- Reality shows are relatively inexpensive to produce and often used as an incentive to view other programmes
- ‘Hard Knocks’ has attracted an average of 3.9 million viewers per episode over the last three years
- CBS, Fox, ABC and NBC have joined HBO and Showtime in broadcasting sports reality TV shows
Sports events are the ultimate in reality television. So what does that make reality shows about sports and the people who play, coach and administrate them?
Well, in the US, such programming has become a staple of a variety of networks. And because it is relatively inexpensive to produce and often is used as an incentive to view other programmes, “the real stuff” is successful.
So much so that many TV outlets can’t get enough.
While we’re not exactly talking the ‘Housewives of Wherever’ and the like, the sports reality shows do offer a relatively revealing behind-the-scenes look at their subjects.
Nowhere has this worked better than in boxing, where the personalities tend to be outsized and, frankly, the inherent violence of the sport sells.
For both HBO and Showtime, the premium non-commercial cable networks where the best in boxing is found – often through pay-per-view telecasts – reality series leading up to the actual bouts have become staple components in their programming. But why?
“There is one indisputable answer to that question,” says Peter Nelson, executive vice president of HBO Sports. “Before HBO launched the 24/7 series in 2007 there was exactly one non-heavyweight bout in boxing history that registered more than one million buys, the true benchmark for a megafight.”
That was in 1999, Oscar De La Hoya versus Felix Trinidad, which did 1.4 million buys on HBO Pay Per View.
“Since HBO unveiled 24/7, which showed fighters in a way never before seen by viewers, a wave of non-heavyweight fights have soared beyond the one million pay-per-view buy barrier, and the all-time leaders in the entire PPV category are all lighter weight bouts involving prizefighters named Mayweather, Pacquiao, Canelo and De La Hoya.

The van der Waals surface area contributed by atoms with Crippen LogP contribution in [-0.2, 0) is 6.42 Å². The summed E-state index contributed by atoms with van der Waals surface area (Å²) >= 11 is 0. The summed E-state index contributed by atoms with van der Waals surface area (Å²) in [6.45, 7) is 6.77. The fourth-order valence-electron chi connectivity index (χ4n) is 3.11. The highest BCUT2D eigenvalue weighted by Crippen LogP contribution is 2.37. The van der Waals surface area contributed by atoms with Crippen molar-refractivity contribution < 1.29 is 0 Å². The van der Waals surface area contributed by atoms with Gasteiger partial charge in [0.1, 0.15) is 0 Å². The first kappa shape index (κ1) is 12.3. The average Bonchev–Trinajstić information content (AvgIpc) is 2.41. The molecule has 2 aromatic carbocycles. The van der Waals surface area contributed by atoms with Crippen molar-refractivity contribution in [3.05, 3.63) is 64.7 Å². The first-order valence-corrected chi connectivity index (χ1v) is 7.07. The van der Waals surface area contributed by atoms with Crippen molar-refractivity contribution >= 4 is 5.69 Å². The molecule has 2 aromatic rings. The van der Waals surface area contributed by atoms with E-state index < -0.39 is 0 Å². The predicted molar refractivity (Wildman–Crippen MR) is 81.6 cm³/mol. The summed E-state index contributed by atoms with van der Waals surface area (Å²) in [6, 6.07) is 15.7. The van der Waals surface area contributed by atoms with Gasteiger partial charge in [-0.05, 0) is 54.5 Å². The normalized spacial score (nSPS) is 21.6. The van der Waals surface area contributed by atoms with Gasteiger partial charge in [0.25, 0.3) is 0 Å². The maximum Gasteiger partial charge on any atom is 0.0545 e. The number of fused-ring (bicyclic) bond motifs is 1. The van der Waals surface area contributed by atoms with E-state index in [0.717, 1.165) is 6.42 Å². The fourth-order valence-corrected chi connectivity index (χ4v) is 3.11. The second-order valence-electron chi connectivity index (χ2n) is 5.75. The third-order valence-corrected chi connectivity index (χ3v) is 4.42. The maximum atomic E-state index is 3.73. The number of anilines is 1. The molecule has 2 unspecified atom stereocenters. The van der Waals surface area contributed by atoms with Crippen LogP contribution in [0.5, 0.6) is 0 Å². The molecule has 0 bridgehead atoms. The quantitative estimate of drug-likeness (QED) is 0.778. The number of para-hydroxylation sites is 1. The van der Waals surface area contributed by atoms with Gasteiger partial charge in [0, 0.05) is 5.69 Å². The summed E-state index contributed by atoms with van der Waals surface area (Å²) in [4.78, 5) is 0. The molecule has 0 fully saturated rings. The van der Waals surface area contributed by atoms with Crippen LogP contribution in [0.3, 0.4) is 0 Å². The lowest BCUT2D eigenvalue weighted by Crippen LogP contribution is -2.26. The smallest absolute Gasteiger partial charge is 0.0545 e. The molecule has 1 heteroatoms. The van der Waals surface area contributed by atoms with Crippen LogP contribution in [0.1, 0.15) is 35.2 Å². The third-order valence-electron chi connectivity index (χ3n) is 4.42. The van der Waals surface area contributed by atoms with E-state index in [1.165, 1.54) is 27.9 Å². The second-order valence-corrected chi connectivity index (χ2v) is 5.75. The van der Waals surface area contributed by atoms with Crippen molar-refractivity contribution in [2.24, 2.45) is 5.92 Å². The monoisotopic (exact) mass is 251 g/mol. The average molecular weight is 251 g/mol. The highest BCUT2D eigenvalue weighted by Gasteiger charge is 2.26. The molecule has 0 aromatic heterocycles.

All of these guys have been showcased on HBO’s 18-time Emmy Award-winning 24/7 franchise.”
HBO provides approximately 32 million homes with its commercial-free programming. Showtime is just behind that with about 30 million, and also has found major benefits from reality sports shows, especially in the sweet science.
The annual series that generally is considered the king of reality sports programming is HBO’s ‘Hard Knocks’, an examination of the everyday rigors of an NFL team’s training camp.
While the action and drama can range from inspiring to maudlin to banal, Americans’ thirst for pro football, particularly a look inside the locker room and at the inner workings of a franchise, has become must-see television for fans, and not just fans of the team featured that year; in the summer of 2017 it was the Tampa Bay Buccaneers, but high-profile clubs such as the Dallas Cowboys, Miami Dolphins and New York Jets have also been featured.
Launched in 2001, ‘Hard Knocks’ has won 15 Emmy Awards and was so compelling in 2010 with the New York Jets – coach Rex Ryan’s verbose (often curse-filled) and over-the-top personality a highlight – that HBO invited them back for 2011. The Jets declined, no other team stepped up, and the series was scrapped for that season.
It came back in 2013 with the Miami Dolphins after the NFL strongly suggested it would assign a team to do the programme if no one volunteered.
“Series such as ‘Hard Knocks’ and `24/7’ were well-thought-out ideas that since their respective debut have been reinvigorated to ensure the appeal does not diminish,” HBO’s Nelson says.
“The average audience the past three seasons of ‘Hard Knocks’ has been 3.9 million viewers per episode.
"That viewership number, coupled with the national press acclaim and industry awards, gives us enough evidence that this type of programming is excelling on our platform.”
Reality sports programming isn’t limited in the US to the likes of HBO and Showtime. It is becoming much more prevalent on the offshoot channels for the major free-to-air networks CBS, Fox, ABC and NBC. For those stations, it is as much about filling airtime as it is about attracting audiences.
Particularly intriguing is what the US Olympic Committee (USOC) has come up with.